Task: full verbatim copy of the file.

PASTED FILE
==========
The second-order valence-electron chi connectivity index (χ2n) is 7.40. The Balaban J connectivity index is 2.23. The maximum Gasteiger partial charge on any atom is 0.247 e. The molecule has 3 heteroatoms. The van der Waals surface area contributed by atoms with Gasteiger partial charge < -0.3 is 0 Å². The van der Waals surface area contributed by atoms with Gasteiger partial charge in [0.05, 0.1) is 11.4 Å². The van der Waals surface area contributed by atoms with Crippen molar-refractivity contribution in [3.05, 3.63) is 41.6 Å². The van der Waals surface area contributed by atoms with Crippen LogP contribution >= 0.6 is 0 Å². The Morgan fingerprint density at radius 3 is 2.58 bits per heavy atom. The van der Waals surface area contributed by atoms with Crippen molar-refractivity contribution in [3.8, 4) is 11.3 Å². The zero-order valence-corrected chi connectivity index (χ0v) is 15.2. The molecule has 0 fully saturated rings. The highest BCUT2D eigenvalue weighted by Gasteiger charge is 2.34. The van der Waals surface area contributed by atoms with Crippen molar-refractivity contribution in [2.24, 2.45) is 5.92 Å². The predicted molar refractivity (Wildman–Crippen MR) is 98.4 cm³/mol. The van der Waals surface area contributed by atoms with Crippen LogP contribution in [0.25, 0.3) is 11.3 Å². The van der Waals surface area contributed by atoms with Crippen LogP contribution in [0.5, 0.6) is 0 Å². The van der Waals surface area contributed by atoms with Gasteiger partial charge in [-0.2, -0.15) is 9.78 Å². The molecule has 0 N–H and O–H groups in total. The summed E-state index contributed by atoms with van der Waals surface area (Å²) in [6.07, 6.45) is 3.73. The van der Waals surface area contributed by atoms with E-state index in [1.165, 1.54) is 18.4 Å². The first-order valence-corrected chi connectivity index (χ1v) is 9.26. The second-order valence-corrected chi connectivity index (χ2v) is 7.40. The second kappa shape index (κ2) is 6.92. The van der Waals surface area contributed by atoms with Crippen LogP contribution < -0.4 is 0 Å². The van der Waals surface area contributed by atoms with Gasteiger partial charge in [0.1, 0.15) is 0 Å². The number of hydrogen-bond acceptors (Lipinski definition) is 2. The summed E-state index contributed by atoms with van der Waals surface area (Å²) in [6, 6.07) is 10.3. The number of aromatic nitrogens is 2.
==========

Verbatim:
The second-order valence-electron chi connectivity index (χ2n) is 7.40. The Balaban J connectivity index is 2.23. The maximum Gasteiger partial charge on any atom is 0.247 e. The molecule has 3 heteroatoms. The van der Waals surface area contributed by atoms with Gasteiger partial charge < -0.3 is 0 Å². The van der Waals surface area contributed by atoms with Gasteiger partial charge in [0.05, 0.1) is 11.4 Å². The van der Waals surface area contributed by atoms with Crippen molar-refractivity contribution in [3.05, 3.63) is 41.6 Å². The van der Waals surface area contributed by atoms with Crippen LogP contribution >= 0.6 is 0 Å². The Morgan fingerprint density at radius 3 is 2.58 bits per heavy atom. The van der Waals surface area contributed by atoms with Crippen molar-refractivity contribution in [3.8, 4) is 11.3 Å². The zero-order valence-corrected chi connectivity index (χ0v) is 15.2. The molecule has 0 fully saturated rings. The highest BCUT2D eigenvalue weighted by Gasteiger charge is 2.34. The van der Waals surface area contributed by atoms with Crippen molar-refractivity contribution in [2.24, 2.45) is 5.92 Å². The predicted molar refractivity (Wildman–Crippen MR) is 98.4 cm³/mol. The van der Waals surface area contributed by atoms with Crippen LogP contribution in [0.25, 0.3) is 11.3 Å². The van der Waals surface area contributed by atoms with Crippen LogP contribution in [0.5, 0.6) is 0 Å². The van der Waals surface area contributed by atoms with Gasteiger partial charge in [-0.2, -0.15) is 9.78 Å². The molecule has 0 N–H and O–H groups in total. The summed E-state index contributed by atoms with van der Waals surface area (Å²) in [6.07, 6.45) is 3.73. The van der Waals surface area contributed by atoms with E-state index in [1.165, 1.54) is 18.4 Å². The first-order valence-corrected chi connectivity index (χ1v) is 9.26. The second-order valence-corrected chi connectivity index (χ2v) is 7.40. The second kappa shape index (κ2) is 6.92. The van der Waals surface area contributed by atoms with Crippen LogP contribution < -0.4 is 0 Å². The van der Waals surface area contributed by atoms with Gasteiger partial charge in [0.1, 0.15) is 0 Å². The number of hydrogen-bond acceptors (Lipinski definition) is 2. The summed E-state index contributed by atoms with van der Waals surface area (Å²) in [6, 6.07) is 10.3. The number of aromatic nitrogens is 2.